HILLSDALE–Covid-19’s impact on town and county finances plus road projects dominated business at the Hillsdale monthly Town Board meeting online July 14.
Town Supervisor Peter Cipkowski reported that Columbia County is projecting a $12-million budget shortfall this year due to lost revenue from lockdowns related to the pandemic. Mr. Cipkowski added that the actual shortfall as of mid-July is $6 million, noting that projections are “on target.” To help stanch a drain on county revenue, the supervisor said that county workers are being furloughed one pay period per month.
Mr. Cipkowski reported on other casualties of the financial pinch created by Covid 19:
• Hillsdale received no money from the state in May and June
• The tourism board did receive $20,000 but the amount represents only 20% of past state support.
• Hillsdale sales tax revenue is down by 4.6% or $1 million
• Current property tax delinquency is $1.3 million, the highest it has been since 2015. The delinquent properties include large commercial parcels.
There will be no summer day camp programs in Hillsdale. Park committee chair Jill Sims-Elster reported that after a meeting with interested parents and staff, all parties concluded that following the state’s recommended guidelines for social distancing and sanitation would result in “a summer of no, no, no.”
In past meetings Ms. Sims-Elster had stated that Hillsdale’s facility has the space to accommodate social distancing. With Hillsdale’s cancellation of summer camp, no Columbia County town is offering youth programming this summer.
Hamlet committee members participating in the Zoom meeting expressed a desire to sponsor a community-wide event in October, possibly an outdoors concert. While expressing some skepticism about the ability to comply with Covid 19 social distancing restrictions, and noting that “October is chilly,” Supervisor Cipkowski conceded that the Farmers Market continued operation “proves it can be done safely.”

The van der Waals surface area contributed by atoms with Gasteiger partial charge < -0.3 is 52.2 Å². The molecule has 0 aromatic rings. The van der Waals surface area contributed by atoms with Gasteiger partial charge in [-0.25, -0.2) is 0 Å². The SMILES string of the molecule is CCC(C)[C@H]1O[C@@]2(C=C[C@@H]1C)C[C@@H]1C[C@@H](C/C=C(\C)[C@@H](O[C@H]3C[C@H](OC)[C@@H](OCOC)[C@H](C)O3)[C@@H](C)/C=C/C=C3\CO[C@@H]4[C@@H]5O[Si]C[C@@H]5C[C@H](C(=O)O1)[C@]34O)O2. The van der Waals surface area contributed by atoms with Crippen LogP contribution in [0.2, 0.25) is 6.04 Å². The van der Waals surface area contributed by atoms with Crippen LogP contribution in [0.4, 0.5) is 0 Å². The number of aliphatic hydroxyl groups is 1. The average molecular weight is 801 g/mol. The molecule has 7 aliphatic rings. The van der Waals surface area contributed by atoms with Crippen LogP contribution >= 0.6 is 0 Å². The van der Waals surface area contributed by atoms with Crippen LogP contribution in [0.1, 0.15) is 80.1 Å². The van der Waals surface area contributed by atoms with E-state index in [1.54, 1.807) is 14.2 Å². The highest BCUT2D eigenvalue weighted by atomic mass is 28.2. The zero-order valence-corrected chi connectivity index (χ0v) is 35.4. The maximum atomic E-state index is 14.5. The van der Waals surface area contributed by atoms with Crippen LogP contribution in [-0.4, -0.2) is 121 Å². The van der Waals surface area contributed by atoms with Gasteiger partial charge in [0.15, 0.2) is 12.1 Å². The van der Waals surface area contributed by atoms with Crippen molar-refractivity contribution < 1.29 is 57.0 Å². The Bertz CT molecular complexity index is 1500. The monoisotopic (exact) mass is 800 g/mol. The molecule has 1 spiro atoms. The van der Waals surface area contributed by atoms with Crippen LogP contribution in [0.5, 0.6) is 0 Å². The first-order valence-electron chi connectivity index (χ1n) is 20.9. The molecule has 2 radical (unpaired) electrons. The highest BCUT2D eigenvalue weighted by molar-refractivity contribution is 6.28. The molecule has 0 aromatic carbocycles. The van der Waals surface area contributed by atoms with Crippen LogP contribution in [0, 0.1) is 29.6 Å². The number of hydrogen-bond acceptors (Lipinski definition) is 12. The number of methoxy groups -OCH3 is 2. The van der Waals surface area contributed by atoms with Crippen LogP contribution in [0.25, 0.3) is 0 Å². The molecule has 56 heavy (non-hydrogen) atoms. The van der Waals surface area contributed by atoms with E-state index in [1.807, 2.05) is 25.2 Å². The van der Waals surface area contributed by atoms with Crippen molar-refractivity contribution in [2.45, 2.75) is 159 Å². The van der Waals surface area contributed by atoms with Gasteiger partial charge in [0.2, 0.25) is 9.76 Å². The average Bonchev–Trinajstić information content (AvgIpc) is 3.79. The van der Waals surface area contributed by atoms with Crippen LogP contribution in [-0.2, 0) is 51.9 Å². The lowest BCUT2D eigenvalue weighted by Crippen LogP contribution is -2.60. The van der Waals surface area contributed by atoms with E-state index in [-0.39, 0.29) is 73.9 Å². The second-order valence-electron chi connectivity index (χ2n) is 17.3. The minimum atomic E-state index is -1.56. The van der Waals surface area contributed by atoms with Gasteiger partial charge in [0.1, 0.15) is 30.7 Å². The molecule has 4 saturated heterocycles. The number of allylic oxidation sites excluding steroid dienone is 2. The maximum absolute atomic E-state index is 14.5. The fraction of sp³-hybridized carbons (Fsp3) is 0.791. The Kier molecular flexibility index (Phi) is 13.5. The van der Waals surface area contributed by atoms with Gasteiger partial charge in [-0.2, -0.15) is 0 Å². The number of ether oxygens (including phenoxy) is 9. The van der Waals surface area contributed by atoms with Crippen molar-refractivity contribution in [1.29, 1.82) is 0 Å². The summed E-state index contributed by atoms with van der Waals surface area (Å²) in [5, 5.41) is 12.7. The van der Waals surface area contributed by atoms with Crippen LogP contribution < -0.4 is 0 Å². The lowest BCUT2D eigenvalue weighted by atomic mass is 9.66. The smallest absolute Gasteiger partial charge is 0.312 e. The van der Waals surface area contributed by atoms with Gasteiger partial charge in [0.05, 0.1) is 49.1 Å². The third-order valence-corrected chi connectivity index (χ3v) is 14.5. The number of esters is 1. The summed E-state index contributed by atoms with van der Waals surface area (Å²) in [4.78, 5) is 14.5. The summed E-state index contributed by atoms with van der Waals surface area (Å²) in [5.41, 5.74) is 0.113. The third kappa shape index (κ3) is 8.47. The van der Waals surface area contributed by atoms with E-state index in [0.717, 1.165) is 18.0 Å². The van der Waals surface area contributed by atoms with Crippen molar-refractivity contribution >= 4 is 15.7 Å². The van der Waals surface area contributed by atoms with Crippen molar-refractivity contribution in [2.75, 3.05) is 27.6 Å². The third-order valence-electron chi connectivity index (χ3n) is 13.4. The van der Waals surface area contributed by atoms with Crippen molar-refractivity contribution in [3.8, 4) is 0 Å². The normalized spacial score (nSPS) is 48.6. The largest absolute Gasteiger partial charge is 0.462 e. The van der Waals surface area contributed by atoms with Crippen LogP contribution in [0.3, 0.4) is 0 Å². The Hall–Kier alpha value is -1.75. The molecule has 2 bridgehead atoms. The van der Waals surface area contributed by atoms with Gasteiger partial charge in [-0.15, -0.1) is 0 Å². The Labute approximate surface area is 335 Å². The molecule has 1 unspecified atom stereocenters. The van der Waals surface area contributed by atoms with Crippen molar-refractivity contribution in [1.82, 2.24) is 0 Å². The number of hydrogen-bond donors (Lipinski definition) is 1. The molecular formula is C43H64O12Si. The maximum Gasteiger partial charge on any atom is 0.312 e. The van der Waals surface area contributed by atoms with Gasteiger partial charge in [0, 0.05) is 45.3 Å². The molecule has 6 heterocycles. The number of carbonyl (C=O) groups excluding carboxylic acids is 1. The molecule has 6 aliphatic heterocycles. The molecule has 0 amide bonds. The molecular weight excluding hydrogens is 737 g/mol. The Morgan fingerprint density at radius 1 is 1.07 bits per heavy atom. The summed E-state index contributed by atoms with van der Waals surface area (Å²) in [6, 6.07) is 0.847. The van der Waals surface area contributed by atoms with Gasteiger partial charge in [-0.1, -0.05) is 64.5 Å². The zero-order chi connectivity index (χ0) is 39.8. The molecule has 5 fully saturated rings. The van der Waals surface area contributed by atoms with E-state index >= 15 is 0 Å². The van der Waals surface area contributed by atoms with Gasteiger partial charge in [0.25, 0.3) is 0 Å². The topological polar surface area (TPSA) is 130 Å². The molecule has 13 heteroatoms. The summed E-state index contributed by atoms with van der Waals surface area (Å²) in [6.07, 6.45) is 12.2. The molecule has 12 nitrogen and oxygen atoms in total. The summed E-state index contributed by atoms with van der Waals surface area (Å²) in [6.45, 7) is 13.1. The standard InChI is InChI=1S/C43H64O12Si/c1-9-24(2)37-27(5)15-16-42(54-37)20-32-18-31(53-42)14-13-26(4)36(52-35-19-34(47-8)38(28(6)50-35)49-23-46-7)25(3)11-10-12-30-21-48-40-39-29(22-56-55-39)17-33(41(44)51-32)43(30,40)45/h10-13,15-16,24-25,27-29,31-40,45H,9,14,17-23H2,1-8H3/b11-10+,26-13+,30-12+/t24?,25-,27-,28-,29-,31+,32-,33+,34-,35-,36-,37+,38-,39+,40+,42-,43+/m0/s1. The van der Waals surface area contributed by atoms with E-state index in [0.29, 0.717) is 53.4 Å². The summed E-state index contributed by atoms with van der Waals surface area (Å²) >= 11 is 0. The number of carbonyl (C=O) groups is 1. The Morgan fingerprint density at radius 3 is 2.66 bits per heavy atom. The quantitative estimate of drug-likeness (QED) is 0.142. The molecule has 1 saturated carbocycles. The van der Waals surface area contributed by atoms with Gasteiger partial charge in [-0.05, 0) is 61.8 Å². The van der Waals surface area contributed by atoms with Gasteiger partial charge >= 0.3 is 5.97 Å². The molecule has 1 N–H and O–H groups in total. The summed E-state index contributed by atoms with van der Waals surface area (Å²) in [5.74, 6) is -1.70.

The board reviewed estimates for three road improvement projects: Phudd Hill Road, $54,691; Whippoorwill Road, $204,990; and Maple Street, $31,500. The estimates include only the costs for materials, surveying and engineering. The costs of land acquisition, legal and administrative fees were not calculated.
Because of its projected costs, the need to coordinate with the state Department of Transportation and the likelihood of needing to acquire additional land from deed holders, the Whippoorwill Road project generated the most discussion. The project calls for constructing 1,550 feet of new roadway on Whippoorwill. Drivers exiting Whippoorwill onto state Route 22 have an obstructed view of the state highway due to the location of a private residence close to the intersection.
Board members informally conceded that the project is beyond the means of town finances. It was agreed that the town would seek an estimate for a simpler solution, using a parcel already owned by the town, moving entry onto 22 further south of its current point. Highway Superintendent Richard Briggs endorsed the idea, saying that a modest widening of the area would enable “town vehicles with snowplows to maneuver more safely.”
The Maple Street project is considered the simplest of the three. It calls for removing pavement to disconnect Maple from routes 22 and 23 as far as the Hamlet Park parking lot. The ultimate plan is to create a green space in that section of Hamlet Park.
Regarding the Phudd Hill Road project, the town is relying on promises from residents on that road to contribute to the costs.
The next board meeting is Tuesday, August 11 at 7 p.m.